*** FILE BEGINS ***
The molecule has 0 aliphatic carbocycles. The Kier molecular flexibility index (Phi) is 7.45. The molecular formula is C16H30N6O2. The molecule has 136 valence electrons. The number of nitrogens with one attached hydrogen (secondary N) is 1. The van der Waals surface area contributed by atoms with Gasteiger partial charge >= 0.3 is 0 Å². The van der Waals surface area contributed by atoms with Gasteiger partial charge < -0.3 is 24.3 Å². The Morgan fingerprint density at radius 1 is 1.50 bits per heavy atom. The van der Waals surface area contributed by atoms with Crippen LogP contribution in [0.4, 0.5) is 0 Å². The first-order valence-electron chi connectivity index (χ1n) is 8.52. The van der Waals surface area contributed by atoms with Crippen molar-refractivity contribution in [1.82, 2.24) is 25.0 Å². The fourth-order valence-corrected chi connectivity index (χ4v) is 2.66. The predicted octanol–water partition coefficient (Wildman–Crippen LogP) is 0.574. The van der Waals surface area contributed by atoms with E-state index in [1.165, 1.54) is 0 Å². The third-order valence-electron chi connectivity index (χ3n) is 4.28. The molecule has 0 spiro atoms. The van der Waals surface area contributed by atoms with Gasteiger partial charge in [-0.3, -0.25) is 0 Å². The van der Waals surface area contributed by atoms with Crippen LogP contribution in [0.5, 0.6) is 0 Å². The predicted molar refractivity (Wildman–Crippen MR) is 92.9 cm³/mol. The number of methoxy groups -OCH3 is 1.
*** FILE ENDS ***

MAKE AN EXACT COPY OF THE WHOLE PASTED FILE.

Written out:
The molecule has 0 aliphatic carbocycles. The Kier molecular flexibility index (Phi) is 7.45. The molecular formula is C16H30N6O2. The molecule has 136 valence electrons. The number of nitrogens with one attached hydrogen (secondary N) is 1. The van der Waals surface area contributed by atoms with Gasteiger partial charge >= 0.3 is 0 Å². The van der Waals surface area contributed by atoms with Gasteiger partial charge < -0.3 is 24.3 Å². The Morgan fingerprint density at radius 1 is 1.50 bits per heavy atom. The van der Waals surface area contributed by atoms with Crippen LogP contribution in [0.4, 0.5) is 0 Å². The first-order valence-electron chi connectivity index (χ1n) is 8.52. The van der Waals surface area contributed by atoms with Crippen molar-refractivity contribution in [1.82, 2.24) is 25.0 Å². The fourth-order valence-corrected chi connectivity index (χ4v) is 2.66. The predicted octanol–water partition coefficient (Wildman–Crippen LogP) is 0.574. The van der Waals surface area contributed by atoms with E-state index in [1.165, 1.54) is 0 Å². The third-order valence-electron chi connectivity index (χ3n) is 4.28. The molecule has 0 spiro atoms. The van der Waals surface area contributed by atoms with Gasteiger partial charge in [-0.3, -0.25) is 0 Å². The van der Waals surface area contributed by atoms with Crippen LogP contribution in [0.5, 0.6) is 0 Å². The predicted molar refractivity (Wildman–Crippen MR) is 92.9 cm³/mol. The number of methoxy groups -OCH3 is 1.